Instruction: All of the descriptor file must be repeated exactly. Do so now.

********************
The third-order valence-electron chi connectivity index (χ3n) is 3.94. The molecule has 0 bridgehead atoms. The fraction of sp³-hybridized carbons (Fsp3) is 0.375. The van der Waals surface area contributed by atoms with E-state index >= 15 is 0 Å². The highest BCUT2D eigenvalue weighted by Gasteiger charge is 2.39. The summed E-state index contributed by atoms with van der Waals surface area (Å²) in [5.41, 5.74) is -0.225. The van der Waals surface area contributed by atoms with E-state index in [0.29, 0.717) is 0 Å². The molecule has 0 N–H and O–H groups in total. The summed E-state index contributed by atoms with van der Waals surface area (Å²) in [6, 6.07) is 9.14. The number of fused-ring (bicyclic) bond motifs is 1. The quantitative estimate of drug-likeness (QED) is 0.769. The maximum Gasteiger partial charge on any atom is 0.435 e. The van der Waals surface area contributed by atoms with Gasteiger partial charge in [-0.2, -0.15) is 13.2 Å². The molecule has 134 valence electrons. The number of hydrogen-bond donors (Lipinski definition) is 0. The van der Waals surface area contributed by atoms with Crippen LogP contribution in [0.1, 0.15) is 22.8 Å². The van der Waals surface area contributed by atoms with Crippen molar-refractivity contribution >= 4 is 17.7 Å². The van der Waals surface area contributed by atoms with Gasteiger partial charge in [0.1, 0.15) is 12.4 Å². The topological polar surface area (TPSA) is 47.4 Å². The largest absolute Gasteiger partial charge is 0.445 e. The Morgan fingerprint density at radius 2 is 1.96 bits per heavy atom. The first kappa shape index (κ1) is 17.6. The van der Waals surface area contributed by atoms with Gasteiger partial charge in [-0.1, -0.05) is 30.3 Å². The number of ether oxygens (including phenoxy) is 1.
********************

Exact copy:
The third-order valence-electron chi connectivity index (χ3n) is 3.94. The molecule has 0 bridgehead atoms. The fraction of sp³-hybridized carbons (Fsp3) is 0.375. The van der Waals surface area contributed by atoms with E-state index >= 15 is 0 Å². The highest BCUT2D eigenvalue weighted by Gasteiger charge is 2.39. The summed E-state index contributed by atoms with van der Waals surface area (Å²) in [5.41, 5.74) is -0.225. The van der Waals surface area contributed by atoms with E-state index in [0.29, 0.717) is 0 Å². The molecule has 0 N–H and O–H groups in total. The summed E-state index contributed by atoms with van der Waals surface area (Å²) in [6, 6.07) is 9.14. The number of fused-ring (bicyclic) bond motifs is 1. The quantitative estimate of drug-likeness (QED) is 0.769. The maximum Gasteiger partial charge on any atom is 0.435 e. The van der Waals surface area contributed by atoms with Gasteiger partial charge in [-0.2, -0.15) is 13.2 Å². The molecule has 134 valence electrons. The number of hydrogen-bond donors (Lipinski definition) is 0. The van der Waals surface area contributed by atoms with Crippen LogP contribution in [0.1, 0.15) is 22.8 Å². The van der Waals surface area contributed by atoms with Crippen molar-refractivity contribution >= 4 is 17.7 Å². The van der Waals surface area contributed by atoms with Gasteiger partial charge in [0.1, 0.15) is 12.4 Å². The topological polar surface area (TPSA) is 47.4 Å². The largest absolute Gasteiger partial charge is 0.445 e. The Morgan fingerprint density at radius 2 is 1.96 bits per heavy atom. The first kappa shape index (κ1) is 17.6. The van der Waals surface area contributed by atoms with Gasteiger partial charge in [-0.1, -0.05) is 30.3 Å². The number of ether oxygens (including phenoxy) is 1.